For one of my graduate courses, I've decided to tackle the task of creating an intelligent agent for deep-web (AKA hidden-web) crawling. Unlike traditional crawlers, which work by following hyperlinks from a set of seed pages, a deep-web crawler digs through search interfaces and forms on the Internet to access the data underneath, data that is typically not directly accessible via a hyperlink (and would therefore be missed by a traditional crawler). It's a tough problem to crack. No two search forms on the web are the same (example 1 and example 2), and there's no standard that's useful here. Worse, many now employ client-side scripting, SSL, and other technologies that make interaction very difficult even when you focus on a single site. When you try to scale to the myriad of possibilities that exist on the web, the problem becomes (seemingly) intractable.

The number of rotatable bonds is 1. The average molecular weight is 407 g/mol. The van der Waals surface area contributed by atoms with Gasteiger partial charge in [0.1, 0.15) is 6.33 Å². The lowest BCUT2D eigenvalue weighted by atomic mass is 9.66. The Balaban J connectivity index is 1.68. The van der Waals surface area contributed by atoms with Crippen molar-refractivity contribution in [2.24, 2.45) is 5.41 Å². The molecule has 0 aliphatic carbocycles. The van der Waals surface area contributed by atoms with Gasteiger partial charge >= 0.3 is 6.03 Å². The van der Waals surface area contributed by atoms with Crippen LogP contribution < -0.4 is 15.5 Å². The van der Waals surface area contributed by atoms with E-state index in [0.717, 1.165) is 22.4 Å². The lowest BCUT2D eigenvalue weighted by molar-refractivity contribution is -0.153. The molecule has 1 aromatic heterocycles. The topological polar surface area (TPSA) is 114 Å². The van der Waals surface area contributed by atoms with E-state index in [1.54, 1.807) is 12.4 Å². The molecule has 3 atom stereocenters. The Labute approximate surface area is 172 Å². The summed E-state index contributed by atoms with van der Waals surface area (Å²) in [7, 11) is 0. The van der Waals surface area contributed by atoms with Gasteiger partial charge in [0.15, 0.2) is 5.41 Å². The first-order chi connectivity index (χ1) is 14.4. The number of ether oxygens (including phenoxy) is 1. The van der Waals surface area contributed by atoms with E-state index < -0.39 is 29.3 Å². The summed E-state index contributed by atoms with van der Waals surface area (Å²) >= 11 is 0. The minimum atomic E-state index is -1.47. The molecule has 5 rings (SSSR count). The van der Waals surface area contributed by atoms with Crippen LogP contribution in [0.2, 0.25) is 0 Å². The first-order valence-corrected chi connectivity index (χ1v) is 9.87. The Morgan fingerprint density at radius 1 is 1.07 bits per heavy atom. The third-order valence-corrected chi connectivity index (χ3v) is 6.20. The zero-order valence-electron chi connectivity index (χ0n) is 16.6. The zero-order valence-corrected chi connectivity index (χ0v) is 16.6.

There has been quite a bit of research in this area over the last few years. Even Google has gotten in to the game with their own deep-web crawler that is now tearing up the (hidden) web. Still, most of the documented approaches have limitations that I don't like: some only support GET-based requests (meaning that any form that uses POST is unsupported); many don't work with client-side scripting; some try to spider an entire source (digging too deeply for a focused task), while others barely scratch the surface, missing a lot of valuable information. So, my goal is to create a flexible deep-web crawler that meets these basic requirements:
- If you can browse it, you can crawl it. The crawler should work with client-side scripting, work over SSL, and support POST requests.
- You give it "topics", and it does the rest. You tell it keywords (or phrases) that you're interested in, and it will crawl a source to harvest as much information about those keywords as it can.
- It should be efficient. The crawler should intelligently determine which queries to submit to achieve high recall and high precision.
Time's up for today. In the next post, I'll introduce the API I'm using for my crawler, and I'll discuss some of the barriers to meeting the first requirement.